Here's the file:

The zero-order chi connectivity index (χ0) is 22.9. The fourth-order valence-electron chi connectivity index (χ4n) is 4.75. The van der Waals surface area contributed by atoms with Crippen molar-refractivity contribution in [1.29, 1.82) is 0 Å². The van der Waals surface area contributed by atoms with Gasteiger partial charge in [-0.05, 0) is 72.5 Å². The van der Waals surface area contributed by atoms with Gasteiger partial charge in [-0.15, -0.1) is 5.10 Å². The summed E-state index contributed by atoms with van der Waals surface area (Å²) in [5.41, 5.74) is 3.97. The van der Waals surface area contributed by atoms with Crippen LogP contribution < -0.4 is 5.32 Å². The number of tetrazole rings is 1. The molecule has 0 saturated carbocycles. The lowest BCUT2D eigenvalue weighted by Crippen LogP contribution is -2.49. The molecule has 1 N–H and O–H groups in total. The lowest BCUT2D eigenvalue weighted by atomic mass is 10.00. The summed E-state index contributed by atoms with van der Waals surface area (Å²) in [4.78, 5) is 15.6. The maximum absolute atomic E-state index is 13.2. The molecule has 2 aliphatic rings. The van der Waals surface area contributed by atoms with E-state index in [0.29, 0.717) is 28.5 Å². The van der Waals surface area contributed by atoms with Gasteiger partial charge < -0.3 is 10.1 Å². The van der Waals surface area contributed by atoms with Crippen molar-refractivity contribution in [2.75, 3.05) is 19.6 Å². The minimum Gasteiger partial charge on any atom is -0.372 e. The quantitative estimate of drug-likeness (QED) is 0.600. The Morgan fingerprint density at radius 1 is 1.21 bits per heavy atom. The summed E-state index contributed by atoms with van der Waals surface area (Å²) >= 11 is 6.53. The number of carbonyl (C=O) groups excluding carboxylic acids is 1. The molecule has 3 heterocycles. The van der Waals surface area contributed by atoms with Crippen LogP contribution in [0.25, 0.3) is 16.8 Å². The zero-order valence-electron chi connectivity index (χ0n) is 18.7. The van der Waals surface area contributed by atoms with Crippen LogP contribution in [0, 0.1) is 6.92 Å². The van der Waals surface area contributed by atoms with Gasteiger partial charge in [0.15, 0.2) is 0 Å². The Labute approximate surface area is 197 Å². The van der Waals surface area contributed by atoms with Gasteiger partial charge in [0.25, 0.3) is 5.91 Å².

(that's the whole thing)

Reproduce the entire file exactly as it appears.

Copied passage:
The zero-order chi connectivity index (χ0) is 22.9. The fourth-order valence-electron chi connectivity index (χ4n) is 4.75. The van der Waals surface area contributed by atoms with Crippen molar-refractivity contribution in [1.29, 1.82) is 0 Å². The van der Waals surface area contributed by atoms with Gasteiger partial charge in [-0.05, 0) is 72.5 Å². The van der Waals surface area contributed by atoms with Gasteiger partial charge in [-0.15, -0.1) is 5.10 Å². The summed E-state index contributed by atoms with van der Waals surface area (Å²) in [5.41, 5.74) is 3.97. The van der Waals surface area contributed by atoms with Crippen LogP contribution < -0.4 is 5.32 Å². The number of tetrazole rings is 1. The molecule has 0 saturated carbocycles. The lowest BCUT2D eigenvalue weighted by Crippen LogP contribution is -2.49. The molecule has 1 N–H and O–H groups in total. The lowest BCUT2D eigenvalue weighted by atomic mass is 10.00. The summed E-state index contributed by atoms with van der Waals surface area (Å²) in [4.78, 5) is 15.6. The maximum absolute atomic E-state index is 13.2. The molecule has 2 aliphatic rings. The van der Waals surface area contributed by atoms with E-state index in [0.29, 0.717) is 28.5 Å². The van der Waals surface area contributed by atoms with Gasteiger partial charge < -0.3 is 10.1 Å². The van der Waals surface area contributed by atoms with Crippen molar-refractivity contribution in [2.75, 3.05) is 19.6 Å². The minimum Gasteiger partial charge on any atom is -0.372 e. The quantitative estimate of drug-likeness (QED) is 0.600. The Morgan fingerprint density at radius 1 is 1.21 bits per heavy atom. The summed E-state index contributed by atoms with van der Waals surface area (Å²) >= 11 is 6.53. The number of carbonyl (C=O) groups excluding carboxylic acids is 1. The molecule has 3 heterocycles. The van der Waals surface area contributed by atoms with Crippen LogP contribution in [0.25, 0.3) is 16.8 Å². The zero-order valence-electron chi connectivity index (χ0n) is 18.7. The van der Waals surface area contributed by atoms with Crippen LogP contribution in [0, 0.1) is 6.92 Å². The van der Waals surface area contributed by atoms with Gasteiger partial charge in [0.15, 0.2) is 0 Å². The Labute approximate surface area is 197 Å². The van der Waals surface area contributed by atoms with Gasteiger partial charge in [0.25, 0.3) is 5.91 Å².